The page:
The Rise of SaaS-App Risk and What to Do about It
It's no secret that the use of SaaS applications has exploded over the last several years. Vendr reports that SaaS-app adoption increased 18% last year. Productiv, meanwhile, recently found that organizations use an average of 315 SaaS apps, with individual teams using between 50 and 70 each.
All of this is to say that SaaS apps are everywhere, being used by teams whether they have been sanctioned to do so or not.
But like any technology, SaaS apps (including browser extensions) pose real threats to users and organizations—and they have long been the target of attackers. From phishing to ransomware to insider threats, the past year has seen several SaaS-based attacks. It is crucial, therefore, that security and IT professionals understand the risks that SaaS applications present.
Measuring SaaS Risk
To help better understand those risks, I worked with our research team to release Spin.AI's 2023 SaaS Application Risk Report, analyzing anonymized data from more than 750 customers.
To find a lot of their SaaS-app risk, organizations might start with Google Workspace and Microsoft 365. Spin.AI's analysis shows that 76% of SaaS applications pose a high or medium risk to data that's stored in either of those two environments. When we dive into this data deeper, we see that 35% of apps with OAuth permissions to Google Workspace and 24% with OAuth permissions to Microsoft 365 are high-risk.
What contributes to this high risk? Several factors. Some enterprises struggle to inventory, assess, and control SaaS-app sprawl. Others face OAuth abuse that allows malicious applications to impersonate legitimate ones. And others still may incorrectly assume tools like Microsoft Defender assess all application risk, leaving gaps.
Exacerbating the risk, many SaaS apps have high levels of access. For instance, more than 43% have access to read, compose, send, and permanently delete all user emails from Gmail. Nearly 46% have access to see, edit, create, and delete all user Google Drive files. A likely cause is that many SaaS apps are granted high-level permissions to manage and extend these popular Google Workspace applications.
The reality is that organizations have poor visibility and control over the applications being installed in their environment. SaaS-app extensions and plugins are often installed by users—and require extensive permissions. Our findings showed that 56% of high-risk applications have extensive permissions. Additionally, nearly 39% of them receive poor marketplace reviews.
The First Big Question
This data shows that the risk is real. But how can organizations work to reduce the threat of attack via SaaS apps?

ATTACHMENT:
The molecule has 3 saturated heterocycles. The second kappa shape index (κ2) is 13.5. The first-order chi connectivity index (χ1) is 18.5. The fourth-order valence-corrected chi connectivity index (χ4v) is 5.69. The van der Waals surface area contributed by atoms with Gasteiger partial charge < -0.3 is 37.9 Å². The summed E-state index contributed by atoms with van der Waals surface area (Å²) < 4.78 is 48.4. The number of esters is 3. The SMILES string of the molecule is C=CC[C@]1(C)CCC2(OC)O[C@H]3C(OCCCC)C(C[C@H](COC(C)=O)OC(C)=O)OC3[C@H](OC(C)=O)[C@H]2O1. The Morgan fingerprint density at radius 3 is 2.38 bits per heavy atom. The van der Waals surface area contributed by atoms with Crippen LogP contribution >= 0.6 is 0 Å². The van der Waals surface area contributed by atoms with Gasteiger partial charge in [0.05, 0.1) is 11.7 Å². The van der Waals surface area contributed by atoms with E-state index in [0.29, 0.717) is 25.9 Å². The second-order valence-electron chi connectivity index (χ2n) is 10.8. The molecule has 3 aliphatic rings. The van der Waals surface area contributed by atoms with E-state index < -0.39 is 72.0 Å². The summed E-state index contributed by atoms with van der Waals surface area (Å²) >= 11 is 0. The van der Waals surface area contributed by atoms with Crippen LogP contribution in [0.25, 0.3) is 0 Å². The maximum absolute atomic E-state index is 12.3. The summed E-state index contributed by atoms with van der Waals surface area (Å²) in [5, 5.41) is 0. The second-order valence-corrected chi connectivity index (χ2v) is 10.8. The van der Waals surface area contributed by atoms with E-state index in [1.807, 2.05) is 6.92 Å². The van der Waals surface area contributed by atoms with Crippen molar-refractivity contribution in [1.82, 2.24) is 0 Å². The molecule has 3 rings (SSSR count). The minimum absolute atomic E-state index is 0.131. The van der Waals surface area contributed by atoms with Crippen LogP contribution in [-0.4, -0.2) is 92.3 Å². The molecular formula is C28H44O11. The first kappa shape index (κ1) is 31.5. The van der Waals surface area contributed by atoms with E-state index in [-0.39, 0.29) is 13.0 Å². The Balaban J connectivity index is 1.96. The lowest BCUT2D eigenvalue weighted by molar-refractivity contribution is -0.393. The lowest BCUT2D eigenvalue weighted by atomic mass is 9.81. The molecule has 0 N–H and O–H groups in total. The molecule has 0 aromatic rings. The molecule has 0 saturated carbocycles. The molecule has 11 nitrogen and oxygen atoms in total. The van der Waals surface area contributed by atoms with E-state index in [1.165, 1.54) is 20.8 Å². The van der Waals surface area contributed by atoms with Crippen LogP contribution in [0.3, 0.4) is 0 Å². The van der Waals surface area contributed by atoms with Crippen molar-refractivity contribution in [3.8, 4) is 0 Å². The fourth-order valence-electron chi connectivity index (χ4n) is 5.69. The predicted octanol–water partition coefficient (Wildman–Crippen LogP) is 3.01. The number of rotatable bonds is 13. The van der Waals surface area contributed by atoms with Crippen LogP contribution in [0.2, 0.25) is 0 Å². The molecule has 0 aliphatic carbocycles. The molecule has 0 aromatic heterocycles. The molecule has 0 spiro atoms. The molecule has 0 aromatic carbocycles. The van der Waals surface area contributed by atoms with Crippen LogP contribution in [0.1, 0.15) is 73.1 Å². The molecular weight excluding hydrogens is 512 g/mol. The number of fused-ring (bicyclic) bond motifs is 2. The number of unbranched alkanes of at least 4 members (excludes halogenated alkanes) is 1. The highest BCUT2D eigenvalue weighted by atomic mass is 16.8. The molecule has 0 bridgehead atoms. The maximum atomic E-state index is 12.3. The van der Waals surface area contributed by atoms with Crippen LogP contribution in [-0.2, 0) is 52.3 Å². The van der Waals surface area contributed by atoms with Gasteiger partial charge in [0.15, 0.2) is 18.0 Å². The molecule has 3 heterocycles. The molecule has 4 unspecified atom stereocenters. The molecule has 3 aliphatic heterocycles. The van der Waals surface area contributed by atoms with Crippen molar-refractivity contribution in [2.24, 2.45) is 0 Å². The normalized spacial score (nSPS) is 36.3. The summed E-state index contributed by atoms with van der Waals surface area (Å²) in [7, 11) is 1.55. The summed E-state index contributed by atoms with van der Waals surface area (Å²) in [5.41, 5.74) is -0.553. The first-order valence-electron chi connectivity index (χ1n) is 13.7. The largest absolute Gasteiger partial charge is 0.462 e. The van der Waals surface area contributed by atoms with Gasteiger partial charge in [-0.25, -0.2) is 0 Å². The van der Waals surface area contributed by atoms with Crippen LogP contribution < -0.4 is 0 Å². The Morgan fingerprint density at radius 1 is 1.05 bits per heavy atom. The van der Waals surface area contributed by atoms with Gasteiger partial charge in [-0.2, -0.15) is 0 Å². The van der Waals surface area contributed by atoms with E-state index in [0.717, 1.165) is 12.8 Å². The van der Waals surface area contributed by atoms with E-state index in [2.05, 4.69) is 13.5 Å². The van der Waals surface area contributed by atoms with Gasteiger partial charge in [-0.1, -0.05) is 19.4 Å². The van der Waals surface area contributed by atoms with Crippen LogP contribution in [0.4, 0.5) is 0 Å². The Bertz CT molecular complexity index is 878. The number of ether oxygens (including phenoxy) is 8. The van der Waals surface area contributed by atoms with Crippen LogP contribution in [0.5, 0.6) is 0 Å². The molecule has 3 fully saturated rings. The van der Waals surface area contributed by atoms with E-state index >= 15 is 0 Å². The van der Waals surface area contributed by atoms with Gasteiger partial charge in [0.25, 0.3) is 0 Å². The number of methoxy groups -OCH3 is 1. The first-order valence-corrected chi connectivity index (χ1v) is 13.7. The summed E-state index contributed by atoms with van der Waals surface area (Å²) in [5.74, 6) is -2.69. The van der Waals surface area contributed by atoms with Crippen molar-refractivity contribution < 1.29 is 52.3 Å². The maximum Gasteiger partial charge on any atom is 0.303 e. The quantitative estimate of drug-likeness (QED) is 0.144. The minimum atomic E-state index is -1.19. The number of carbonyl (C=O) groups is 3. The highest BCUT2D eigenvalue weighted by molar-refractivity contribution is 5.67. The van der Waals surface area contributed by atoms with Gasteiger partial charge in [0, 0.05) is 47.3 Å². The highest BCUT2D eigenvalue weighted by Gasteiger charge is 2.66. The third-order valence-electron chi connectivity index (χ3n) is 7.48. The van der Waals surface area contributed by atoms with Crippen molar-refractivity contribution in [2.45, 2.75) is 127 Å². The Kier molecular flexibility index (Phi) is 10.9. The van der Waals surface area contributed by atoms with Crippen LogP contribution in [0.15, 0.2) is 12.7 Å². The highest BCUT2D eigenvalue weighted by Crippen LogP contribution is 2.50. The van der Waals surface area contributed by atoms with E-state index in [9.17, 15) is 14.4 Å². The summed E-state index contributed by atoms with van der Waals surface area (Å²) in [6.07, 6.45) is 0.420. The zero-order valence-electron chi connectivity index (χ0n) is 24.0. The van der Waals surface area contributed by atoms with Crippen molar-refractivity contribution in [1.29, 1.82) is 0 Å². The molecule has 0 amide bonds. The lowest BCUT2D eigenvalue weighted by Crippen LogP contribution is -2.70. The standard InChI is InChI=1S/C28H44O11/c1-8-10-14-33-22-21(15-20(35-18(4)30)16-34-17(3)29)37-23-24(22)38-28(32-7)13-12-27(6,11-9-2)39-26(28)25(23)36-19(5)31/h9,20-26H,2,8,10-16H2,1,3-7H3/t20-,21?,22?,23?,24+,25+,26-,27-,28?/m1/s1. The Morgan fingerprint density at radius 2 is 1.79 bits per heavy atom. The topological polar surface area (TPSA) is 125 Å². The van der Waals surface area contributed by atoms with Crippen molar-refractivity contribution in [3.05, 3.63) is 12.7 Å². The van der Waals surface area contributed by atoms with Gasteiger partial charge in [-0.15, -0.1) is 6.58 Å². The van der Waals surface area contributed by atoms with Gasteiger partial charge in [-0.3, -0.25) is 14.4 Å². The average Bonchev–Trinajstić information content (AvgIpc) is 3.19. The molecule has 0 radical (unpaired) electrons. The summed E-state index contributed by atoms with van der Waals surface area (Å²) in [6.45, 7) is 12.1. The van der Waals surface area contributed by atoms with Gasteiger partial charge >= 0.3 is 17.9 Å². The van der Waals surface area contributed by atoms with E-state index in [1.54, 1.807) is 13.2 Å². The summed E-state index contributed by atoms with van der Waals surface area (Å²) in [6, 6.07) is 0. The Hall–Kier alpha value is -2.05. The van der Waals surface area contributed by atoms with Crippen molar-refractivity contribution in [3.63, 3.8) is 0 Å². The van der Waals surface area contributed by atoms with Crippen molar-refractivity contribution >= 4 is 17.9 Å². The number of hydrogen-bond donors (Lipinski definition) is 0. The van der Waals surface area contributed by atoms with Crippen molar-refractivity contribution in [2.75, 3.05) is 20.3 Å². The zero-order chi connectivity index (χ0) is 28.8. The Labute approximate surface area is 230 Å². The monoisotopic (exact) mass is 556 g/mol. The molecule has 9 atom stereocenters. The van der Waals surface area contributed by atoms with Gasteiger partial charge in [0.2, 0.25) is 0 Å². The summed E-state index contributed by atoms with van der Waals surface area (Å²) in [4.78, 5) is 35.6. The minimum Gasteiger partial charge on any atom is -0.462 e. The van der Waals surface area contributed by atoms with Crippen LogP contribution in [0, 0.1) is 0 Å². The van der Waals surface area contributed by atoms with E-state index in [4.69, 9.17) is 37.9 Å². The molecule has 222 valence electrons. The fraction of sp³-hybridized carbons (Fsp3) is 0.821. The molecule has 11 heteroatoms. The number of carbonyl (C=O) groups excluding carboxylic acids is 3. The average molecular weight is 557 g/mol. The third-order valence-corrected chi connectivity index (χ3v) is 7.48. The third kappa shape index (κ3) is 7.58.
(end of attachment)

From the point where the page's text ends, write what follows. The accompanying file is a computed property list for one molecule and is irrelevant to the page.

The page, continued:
I'm not going to dive into products. Instead, I'm going to leave you with some essential questions you should be asking yourself and your team—and that you and your team should be able to answer.
First: Do you know what SaaS apps are installed? If you don't, this is step one. Do a comprehensive application and extension inventory (and maintain it). You can't protect what you can't see.
To this end, consider using tools that offer SaaS security-posture management (SSPM) to maintain an application inventory and align with risk-management policies. SSPM tools offer insight into the SaaS environment and identify actions within it (such as OAuth transactions) so that they can inventory applications and make automated access-management policies at the time access is granted.
Follow-up Questions on SaaS Risk Assessment
Once you have the answer to this question, start investigating and understanding the operations, security, privacy, and compliance risks that each of these apps present. Find the answers to the following questions:
- What specific data do these applications have access to?
- What risks are posed by these applications integrating with your SaaS environment?
- What is the scope and scale of high-risk applications within the environment (for instance, how many users at what privilege are on high-risk apps)?
It's important to identify what data will be processed, stored, or transmitted through these applications—and the risk that that all presents.
For instance, due to the likelihood of sensitive and proprietary data existing within critical SaaS applications, it is imperative to consider third-party access. Exposure of this information to third-party applications that can read, write, delete, or have other functions over sensitive data may impact the confidentiality, integrity, and availability of those assets and data. This presents both security and compliance risks.
Doing ongoing assessments is crucial to understanding how apps have either become more vulnerable or hardened. Admittedly, this can be daunting. We know that teams are assessing risks from SaaS apps, but for most this is a manual process that takes, on average, up to two weeks. That's a long time.
Automation can help as you move forward with this process. An automated risk assessment will help you evaluate security, compliance, privacy, and operational risks associated with your SaaS applications. This assessment should be performed both when granting access to an application and on an ongoing basis to account for any changes in risk factors.
Finally, to maintain control and mitigate risks effectively, you should establish policies based on your third-party risk-management frameworks—and enable them to automate real-time decision-making processes. These policies should be attributable to SaaS-application factors, considering their dynamic nature, operational use, and risks, along with the needs of the business.
The SaaS-app and extension landscape is constantly changing and growing. Between poorly built apps, shadow IT, configuration complexity, and more, properly managing the risk can feel overwhelming. Hopefully, asking and answering these questions will help you on your quest to better secure your environment.